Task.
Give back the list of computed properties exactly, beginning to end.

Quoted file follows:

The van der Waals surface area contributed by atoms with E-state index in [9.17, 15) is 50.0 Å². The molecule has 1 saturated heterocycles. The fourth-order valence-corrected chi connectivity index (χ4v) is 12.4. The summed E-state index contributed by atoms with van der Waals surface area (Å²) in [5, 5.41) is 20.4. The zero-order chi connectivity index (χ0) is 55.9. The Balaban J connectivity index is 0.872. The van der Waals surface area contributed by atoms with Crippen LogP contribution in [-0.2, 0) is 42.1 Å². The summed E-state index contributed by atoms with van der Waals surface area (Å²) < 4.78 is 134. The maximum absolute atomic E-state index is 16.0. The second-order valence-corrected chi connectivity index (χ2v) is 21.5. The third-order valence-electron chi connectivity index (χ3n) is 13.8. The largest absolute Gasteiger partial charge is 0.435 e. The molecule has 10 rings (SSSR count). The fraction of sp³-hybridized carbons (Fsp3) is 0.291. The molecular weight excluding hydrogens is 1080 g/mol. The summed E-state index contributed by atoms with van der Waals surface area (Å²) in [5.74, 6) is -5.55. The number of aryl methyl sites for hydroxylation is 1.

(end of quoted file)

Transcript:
The van der Waals surface area contributed by atoms with E-state index in [9.17, 15) is 50.0 Å². The molecule has 1 saturated heterocycles. The fourth-order valence-corrected chi connectivity index (χ4v) is 12.4. The summed E-state index contributed by atoms with van der Waals surface area (Å²) in [5, 5.41) is 20.4. The zero-order chi connectivity index (χ0) is 55.9. The Balaban J connectivity index is 0.872. The van der Waals surface area contributed by atoms with Crippen LogP contribution in [-0.2, 0) is 42.1 Å². The summed E-state index contributed by atoms with van der Waals surface area (Å²) < 4.78 is 134. The maximum absolute atomic E-state index is 16.0. The second-order valence-corrected chi connectivity index (χ2v) is 21.5. The third-order valence-electron chi connectivity index (χ3n) is 13.8. The largest absolute Gasteiger partial charge is 0.435 e. The molecule has 10 rings (SSSR count). The fraction of sp³-hybridized carbons (Fsp3) is 0.291. The molecular weight excluding hydrogens is 1080 g/mol. The summed E-state index contributed by atoms with van der Waals surface area (Å²) in [5.74, 6) is -5.55. The number of aryl methyl sites for hydroxylation is 1.